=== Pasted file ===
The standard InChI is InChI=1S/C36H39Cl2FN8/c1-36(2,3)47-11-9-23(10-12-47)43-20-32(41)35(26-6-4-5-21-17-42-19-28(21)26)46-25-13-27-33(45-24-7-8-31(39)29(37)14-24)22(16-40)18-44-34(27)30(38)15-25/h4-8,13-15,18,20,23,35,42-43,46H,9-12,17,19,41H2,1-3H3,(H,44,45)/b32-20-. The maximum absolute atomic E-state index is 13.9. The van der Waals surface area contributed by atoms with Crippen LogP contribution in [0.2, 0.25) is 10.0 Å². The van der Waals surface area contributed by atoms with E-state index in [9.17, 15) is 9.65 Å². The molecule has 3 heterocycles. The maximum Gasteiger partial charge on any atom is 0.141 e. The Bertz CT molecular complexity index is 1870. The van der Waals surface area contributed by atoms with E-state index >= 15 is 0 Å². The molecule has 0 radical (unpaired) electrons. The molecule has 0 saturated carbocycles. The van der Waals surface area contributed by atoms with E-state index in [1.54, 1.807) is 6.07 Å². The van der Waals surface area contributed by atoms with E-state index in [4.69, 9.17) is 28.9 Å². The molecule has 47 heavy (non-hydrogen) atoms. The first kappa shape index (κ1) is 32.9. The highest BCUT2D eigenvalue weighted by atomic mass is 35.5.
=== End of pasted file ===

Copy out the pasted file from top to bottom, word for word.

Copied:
The standard InChI is InChI=1S/C36H39Cl2FN8/c1-36(2,3)47-11-9-23(10-12-47)43-20-32(41)35(26-6-4-5-21-17-42-19-28(21)26)46-25-13-27-33(45-24-7-8-31(39)29(37)14-24)22(16-40)18-44-34(27)30(38)15-25/h4-8,13-15,18,20,23,35,42-43,46H,9-12,17,19,41H2,1-3H3,(H,44,45)/b32-20-. The maximum absolute atomic E-state index is 13.9. The van der Waals surface area contributed by atoms with Crippen LogP contribution in [0.2, 0.25) is 10.0 Å². The van der Waals surface area contributed by atoms with E-state index in [9.17, 15) is 9.65 Å². The molecule has 3 heterocycles. The maximum Gasteiger partial charge on any atom is 0.141 e. The Bertz CT molecular complexity index is 1870. The van der Waals surface area contributed by atoms with E-state index >= 15 is 0 Å². The molecule has 0 radical (unpaired) electrons. The molecule has 0 saturated carbocycles. The van der Waals surface area contributed by atoms with E-state index in [1.54, 1.807) is 6.07 Å². The van der Waals surface area contributed by atoms with E-state index in [4.69, 9.17) is 28.9 Å². The molecule has 47 heavy (non-hydrogen) atoms. The first kappa shape index (κ1) is 32.9. The highest BCUT2D eigenvalue weighted by atomic mass is 35.5.